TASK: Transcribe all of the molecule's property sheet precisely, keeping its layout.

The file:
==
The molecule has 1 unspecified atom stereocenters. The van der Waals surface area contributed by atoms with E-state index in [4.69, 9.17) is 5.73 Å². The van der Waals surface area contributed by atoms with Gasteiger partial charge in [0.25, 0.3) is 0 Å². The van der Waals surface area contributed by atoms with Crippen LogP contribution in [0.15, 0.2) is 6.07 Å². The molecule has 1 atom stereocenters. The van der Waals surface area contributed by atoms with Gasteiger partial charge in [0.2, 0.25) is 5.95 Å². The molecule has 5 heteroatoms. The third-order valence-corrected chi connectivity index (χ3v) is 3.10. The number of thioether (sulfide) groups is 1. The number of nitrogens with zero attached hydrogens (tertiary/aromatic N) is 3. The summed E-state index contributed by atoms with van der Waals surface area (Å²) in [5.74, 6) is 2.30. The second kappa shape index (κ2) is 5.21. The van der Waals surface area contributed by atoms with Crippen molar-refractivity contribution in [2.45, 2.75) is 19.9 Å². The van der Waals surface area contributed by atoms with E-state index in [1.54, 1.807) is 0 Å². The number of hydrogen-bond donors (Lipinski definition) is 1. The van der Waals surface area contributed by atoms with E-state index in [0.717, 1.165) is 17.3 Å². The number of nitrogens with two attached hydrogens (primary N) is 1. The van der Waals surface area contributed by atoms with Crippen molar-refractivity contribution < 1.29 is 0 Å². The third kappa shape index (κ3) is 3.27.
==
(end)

The molecule has 1 unspecified atom stereocenters. The van der Waals surface area contributed by atoms with E-state index in [4.69, 9.17) is 5.73 Å². The van der Waals surface area contributed by atoms with Gasteiger partial charge in [0.25, 0.3) is 0 Å². The van der Waals surface area contributed by atoms with Crippen LogP contribution in [0.15, 0.2) is 6.07 Å². The molecule has 1 atom stereocenters. The van der Waals surface area contributed by atoms with Gasteiger partial charge in [0.2, 0.25) is 5.95 Å². The molecule has 5 heteroatoms. The third-order valence-corrected chi connectivity index (χ3v) is 3.10. The number of thioether (sulfide) groups is 1. The number of nitrogens with zero attached hydrogens (tertiary/aromatic N) is 3. The summed E-state index contributed by atoms with van der Waals surface area (Å²) in [5.74, 6) is 2.30. The second kappa shape index (κ2) is 5.21. The van der Waals surface area contributed by atoms with Crippen molar-refractivity contribution in [2.45, 2.75) is 19.9 Å². The van der Waals surface area contributed by atoms with E-state index in [1.54, 1.807) is 0 Å². The number of hydrogen-bond donors (Lipinski definition) is 1. The van der Waals surface area contributed by atoms with E-state index in [0.717, 1.165) is 17.3 Å². The number of nitrogens with two attached hydrogens (primary N) is 1. The van der Waals surface area contributed by atoms with Crippen molar-refractivity contribution < 1.29 is 0 Å². The third kappa shape index (κ3) is 3.27.